Different people call it by different names – Palapanas, Neerpanas, jeev kadgi to name a few. Many years ago, we had a long discussion about Konkani name of breadfruit. When I visited India this time, our tree was full of beautiful breadfruits. My parents were very happy that I visited during that time and I could enjoy one of my childhood favorites. They tell me that they have kept this tree mainly because of me. I also saw lot of tiny breadfruits getting sold in the market. Aayi had prepared a huge batch of chips for me. She also prepared the delicious randayi. But my favorite has to be the phodi. Fresh breadfruits make the best phodis.
Breadfruit on the tree
Cut breadfruit put in water.
Apply salt, turmeric and asafoetida to pieces.
Roll the pieces in rava and shallow fry.
Breadfruit Phodi (Palapansa phodi /jeev kadgi phodi)
- 2 tbl spns rava sooji
- A pinch asafoetida
- 1 tea spn chilli powder
- A pinch turmeric powder
- 1/2 tea spn tamarind extract
- 8 breadfruit pieces
- Remove the green skin and inner most hard white part of breadfruit.
- Cut the edible part into pieces(refer pictures).
- Put the pieces in water while cutting them.
- Mix pieces with asafoetida, turmeric powder, salt, tamarind juice.
- Keep aside for 10-15min.
- Heat a tava and apply little oil to it.
- Mix rava with chilli powder and little salt.
- Apply it on all sides of breadfruit pieces and shallow fry on the tava.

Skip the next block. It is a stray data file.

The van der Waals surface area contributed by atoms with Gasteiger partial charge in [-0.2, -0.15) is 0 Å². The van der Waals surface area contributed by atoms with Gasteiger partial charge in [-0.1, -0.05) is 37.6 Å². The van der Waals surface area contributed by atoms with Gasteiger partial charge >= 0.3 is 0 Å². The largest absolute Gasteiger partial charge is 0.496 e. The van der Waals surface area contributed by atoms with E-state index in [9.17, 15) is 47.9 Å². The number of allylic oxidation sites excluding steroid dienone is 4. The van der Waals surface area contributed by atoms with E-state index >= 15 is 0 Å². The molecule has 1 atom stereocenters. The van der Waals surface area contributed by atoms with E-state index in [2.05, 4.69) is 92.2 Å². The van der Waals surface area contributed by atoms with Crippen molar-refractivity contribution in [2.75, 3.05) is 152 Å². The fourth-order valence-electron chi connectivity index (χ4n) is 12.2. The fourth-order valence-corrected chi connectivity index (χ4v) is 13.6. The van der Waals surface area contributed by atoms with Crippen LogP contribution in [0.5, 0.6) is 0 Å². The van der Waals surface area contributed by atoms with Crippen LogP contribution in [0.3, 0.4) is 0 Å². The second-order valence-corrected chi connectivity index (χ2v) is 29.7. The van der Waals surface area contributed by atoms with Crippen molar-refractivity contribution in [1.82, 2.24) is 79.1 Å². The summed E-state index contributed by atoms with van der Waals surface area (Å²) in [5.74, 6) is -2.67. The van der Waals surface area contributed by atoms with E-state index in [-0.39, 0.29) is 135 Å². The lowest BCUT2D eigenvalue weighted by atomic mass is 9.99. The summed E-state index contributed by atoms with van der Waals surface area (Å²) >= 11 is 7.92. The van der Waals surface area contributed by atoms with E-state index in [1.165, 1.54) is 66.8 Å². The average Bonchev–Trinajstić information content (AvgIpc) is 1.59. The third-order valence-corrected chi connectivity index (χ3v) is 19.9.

- Close the lid and let it cook.
- After few minutes, turn them upside down.
- Check the phodis after few minutes by poking them with a knife/spoon.
- If they are still not done, sprinkle some water, cover and cook for another 5-10mins.
- Serve hot with rice and dal.
5 thoughts on “Breadfruit Phodi (Palapansa phodi)”
we can also make pakodas of breadfruit with besan.tastes yummy
Looking at nirpansa phodi reminds me of Ganesh Chaturthi, especially since it is soon approaching… Nirpansa baje, mooga molya raandai, aalvatti, khotte – all these are Chauti specialties back home. Being away from home gets more difficult during the festival season 🙁 , so thanks for these photos 🙂
Oh My! These look so yummy! I can just imagine that how delectable they will taste when served with rice and dal. Yum! I am fonder of besan pakodas but if I am able to lay my hands on this fruit, I am definitely trying out this recipe.
In the 1500s missionaries brought breadfruit plants from Lakshadweep islands to coastal India. Catholics love and respect it as it was from by early priests. Slices look like bread slices so name bread-fruit. It is deevi (from islands) halasu (looks like jackfruits). Always green hence named jeevi-kadgi. Propagates from roots! It is now growing all over Konkan coast and ghats.
That is a great info. Thanks a lot for writing.